Often, when I am asked what I "do" for a job I do some mental logistics on who is asking before I answer.
What do they do?
Because my answer would be a lot like that 2018 Toyota Hilux advertisement with the dad talking about his work to his daughter's class for parents' day.
And like that dad, I think my kid understands me. But when I try to describe it to other people, it comes across a bit mental.
How is all of this put together even a job?
I am a mum who for more than 10 years has had this as my daily work.
I find stuff, hunt stuff, build stuff, break stuff, kill stuff, drive - lots of driving - write stuff, identify stuff, talk about stuff, carry stuff, pick stuff off that wants to bite/kill/adopt me and whip stuff into shapes it forgot it needed to be in.
And it's hard to convey all this variety - except to farmers, who seem to get it.
But when the person asking me what I "do" is a degree-trained scientist, I probably leave the whipping part out.
I might emphasize the "find stuff" part because I am proud of that.
I am very good at finding stuff, whether it is people, crime, dead animals, live animals, ferals, soon-to-be-dead animals, should have been declared dead from the neck up people, rare things, things that haven't been reported for decades, scarred trees and mosquitos.
Recently I was invited to an ecological burn.
I wasn't allowed to set fire to anything, but I was allowed to walk behind it and see what the fire had revealed.
As I was examining movements in the ashy residues and marveling at how this burn had skipped over so many native creatures (by design) I had a reason to reflect on why I might treat my finding stuff like it's a school talk, instead of what it is - science.
And I think it's because so often people like me without a specific science degree downgrade themselves and their knowledge because we are trained by society to think we are less "sciencey".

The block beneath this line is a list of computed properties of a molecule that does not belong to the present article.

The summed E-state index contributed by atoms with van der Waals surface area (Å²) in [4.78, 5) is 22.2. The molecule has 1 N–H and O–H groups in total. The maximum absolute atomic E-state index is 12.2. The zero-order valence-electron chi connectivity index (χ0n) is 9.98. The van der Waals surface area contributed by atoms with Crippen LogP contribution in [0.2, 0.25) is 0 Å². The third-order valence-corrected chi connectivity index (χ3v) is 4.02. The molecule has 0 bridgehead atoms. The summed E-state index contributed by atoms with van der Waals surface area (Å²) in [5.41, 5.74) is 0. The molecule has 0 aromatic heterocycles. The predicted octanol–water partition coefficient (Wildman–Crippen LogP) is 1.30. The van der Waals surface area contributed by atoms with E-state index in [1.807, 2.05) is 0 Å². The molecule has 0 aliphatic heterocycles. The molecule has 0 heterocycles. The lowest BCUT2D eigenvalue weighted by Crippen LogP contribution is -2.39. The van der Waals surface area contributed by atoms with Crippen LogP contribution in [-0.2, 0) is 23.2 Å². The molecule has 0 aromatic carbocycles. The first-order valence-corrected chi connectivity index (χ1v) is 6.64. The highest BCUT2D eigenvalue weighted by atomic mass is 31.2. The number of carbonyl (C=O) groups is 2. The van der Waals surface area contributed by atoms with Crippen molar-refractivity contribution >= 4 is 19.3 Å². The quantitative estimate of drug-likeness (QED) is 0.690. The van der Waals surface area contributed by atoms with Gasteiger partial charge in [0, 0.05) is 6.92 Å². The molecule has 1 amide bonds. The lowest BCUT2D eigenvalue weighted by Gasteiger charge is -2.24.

You know - we are the amateur naturalist, self-taught, hobbyist, citizen scientist, landcarer, retiree, farmer, bush walker and bird spotter.
But this labelling is wrong, and it diminishes people and their skills.
Let's stop doing it.
I have a degree - in arts (so I can spell) - and other science qualifications.
But even now I diss myself when I am asked about the science roles I am in.
But from today I'm going to stop doing this to myself.
Because if I was a science study and someone was assessing the evidence that I find stuff and get it properly verified and into the science databases that direct the Planning Act and Biodiversity Response Planning - the evidence would be clear. I do.
One recent example is the Entrecasteaux's Skink Pseudemoia entrecasteauxii, which is native to south eastern Australia - including islands in Bass Straight.
This one that I found is a new record for the Parks Victoria-managed Pretty Hill Flora Reserve at Orford, Victoria.
It's been 17 years since anyone officially recorded this native reptile within four kilometres of this reserve, and never in it until I was walking through behind the ecological burn last month - and it moved.
A photograph was then shared on the iNaturalist website so that experts in reptiles could identify it.
That identification from three experts then became a verified identification which gets added to the Victorian Biodiversity Atlas.
And that becomes a legacy that, should VicRoads ever want to widen the highway beside the reserve, will mean the welfare and future needs of these reptiles will have to be considered. Forever.
Pretty important work in anyone's book.
- Lisette Mill is a landcare facilitator and agvocate based in south west Victoria.
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